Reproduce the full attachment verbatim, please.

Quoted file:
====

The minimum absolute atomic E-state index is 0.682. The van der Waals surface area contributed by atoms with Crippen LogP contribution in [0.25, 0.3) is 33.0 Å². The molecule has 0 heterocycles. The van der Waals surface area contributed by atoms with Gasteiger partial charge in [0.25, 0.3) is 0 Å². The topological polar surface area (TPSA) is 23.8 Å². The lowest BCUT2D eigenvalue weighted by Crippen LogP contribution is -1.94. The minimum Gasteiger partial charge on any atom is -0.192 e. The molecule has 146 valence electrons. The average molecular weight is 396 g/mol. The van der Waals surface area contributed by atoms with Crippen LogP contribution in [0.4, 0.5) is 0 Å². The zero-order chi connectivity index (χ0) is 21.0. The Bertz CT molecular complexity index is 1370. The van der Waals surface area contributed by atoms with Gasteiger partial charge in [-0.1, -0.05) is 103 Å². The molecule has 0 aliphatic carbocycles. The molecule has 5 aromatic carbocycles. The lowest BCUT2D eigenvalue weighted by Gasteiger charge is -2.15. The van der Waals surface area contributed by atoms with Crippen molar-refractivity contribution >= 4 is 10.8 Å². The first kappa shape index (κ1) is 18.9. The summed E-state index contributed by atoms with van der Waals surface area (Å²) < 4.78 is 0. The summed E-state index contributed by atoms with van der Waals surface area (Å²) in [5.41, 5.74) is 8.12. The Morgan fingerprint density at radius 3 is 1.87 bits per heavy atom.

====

The minimum absolute atomic E-state index is 0.682. The van der Waals surface area contributed by atoms with Crippen LogP contribution in [0.25, 0.3) is 33.0 Å². The molecule has 0 heterocycles. The van der Waals surface area contributed by atoms with Gasteiger partial charge in [0.25, 0.3) is 0 Å². The topological polar surface area (TPSA) is 23.8 Å². The lowest BCUT2D eigenvalue weighted by Crippen LogP contribution is -1.94. The minimum Gasteiger partial charge on any atom is -0.192 e. The molecule has 146 valence electrons. The average molecular weight is 396 g/mol. The van der Waals surface area contributed by atoms with Crippen LogP contribution in [0.4, 0.5) is 0 Å². The zero-order chi connectivity index (χ0) is 21.0. The Bertz CT molecular complexity index is 1370. The van der Waals surface area contributed by atoms with Gasteiger partial charge in [-0.1, -0.05) is 103 Å². The molecule has 0 aliphatic carbocycles. The molecule has 5 aromatic carbocycles. The lowest BCUT2D eigenvalue weighted by Gasteiger charge is -2.15. The van der Waals surface area contributed by atoms with Crippen molar-refractivity contribution >= 4 is 10.8 Å². The first kappa shape index (κ1) is 18.9. The summed E-state index contributed by atoms with van der Waals surface area (Å²) < 4.78 is 0. The summed E-state index contributed by atoms with van der Waals surface area (Å²) in [5.41, 5.74) is 8.12. The Morgan fingerprint density at radius 3 is 1.87 bits per heavy atom.